Since ENPs can end up in aquatic environments by various routes, there are potentially many different ways by which aquatic organisms could become contaminated. Different methods have been used by researchers studying the ENPs toxicity of organisms in aquatic environments including: acute exposure, chronic exposure, fish cell line culture, and food chain and dietary exposure. ENPs physically adhere to the skin, eye, eggs, gills, and scale causing morphological malformation that result in various injuries, spinal abnormalities, finfold abnormalities, and heart malformations. Erosion of the intestinal epithelia has been observed in food chain and dietary exposure studies in fishes. Gill edema and thickening of lamellae have also been observed from ENP exposure. Metabolic processes are also altered from exposure to ENPs. For example, Na+K+-ATPase activity decreases in the gill and intestine, thiobarbituric acid reactive substances (TBARS), a sign of oxidation, increase in a concentration-dependent manner in gill, intestine and brain, but not in liver in fish exposed to the ENPs; oxidative stress is particularly prominent in early life stages. Chromosomal aberrations and aneuploidy have been reported in aquatic organisms exposed to ENPs, and other signs of cytotoxicity and genotoxicity from exposure of fish to ENPs in fish have been found.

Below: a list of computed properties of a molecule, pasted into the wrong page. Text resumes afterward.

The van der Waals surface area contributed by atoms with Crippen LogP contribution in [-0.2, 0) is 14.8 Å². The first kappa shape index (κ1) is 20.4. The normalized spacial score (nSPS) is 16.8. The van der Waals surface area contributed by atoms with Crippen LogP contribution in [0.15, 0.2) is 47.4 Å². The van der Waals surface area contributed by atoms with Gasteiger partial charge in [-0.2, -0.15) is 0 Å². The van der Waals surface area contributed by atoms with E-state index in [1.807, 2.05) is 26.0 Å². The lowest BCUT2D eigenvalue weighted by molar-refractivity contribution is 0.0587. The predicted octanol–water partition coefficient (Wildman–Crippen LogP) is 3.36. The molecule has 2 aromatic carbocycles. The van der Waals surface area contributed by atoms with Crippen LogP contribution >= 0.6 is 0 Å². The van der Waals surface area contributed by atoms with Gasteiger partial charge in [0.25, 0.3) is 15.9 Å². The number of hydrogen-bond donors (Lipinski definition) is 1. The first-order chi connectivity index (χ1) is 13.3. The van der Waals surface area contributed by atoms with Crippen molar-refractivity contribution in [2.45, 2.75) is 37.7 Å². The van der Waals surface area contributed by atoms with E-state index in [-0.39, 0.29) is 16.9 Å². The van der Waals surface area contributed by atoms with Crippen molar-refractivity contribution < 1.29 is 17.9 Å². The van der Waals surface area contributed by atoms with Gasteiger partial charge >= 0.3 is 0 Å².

The toxicity of ENPs to organisms in the aquatic environment is governing by different parameters, including:

• Exposure media: The pH, composition, presence and concentration of divalent cations (total hardness of the water), and the ionic strength (for example, NaCl concentration in freshwater or seawater) in the aquatic media will affect the ENPs surface charge and therefore their agglomeration rate and ability of the ENPs to physical adhere to tissue surfaces. In in vitro studies, cell lines were exposed to the ENPs in cell culture media of differing pH and ionic strength, but not all relevant environmental exposure conditions were controlled in these studies. In the environment, multiple ENPs may be present and ENPs properties would be altered depending upon the characteristics of the exposure media, therefore the behavior of ENPs under a complex set of conditions must be considered. Due to this, different ENPs dose metric studies should be conducted in different media that simulate both fresh water and marine environments. Understanding whether ENPs remain in the nanoparticle state in the aquatic environment or whether they agglomerate or are present in some other form needs to be investigated.

• Size and surface area: ENPs are less than 100nm in at least one dimension, and usually have significantly different surface properties than materials of similar chemical composition that are larger. Size and surface properties influence nanoparticle toxicity. Many studies have shown that smaller sized particles are more toxic than larger sized particles. Smaller sized ENPs can be transported into the cells and tissues.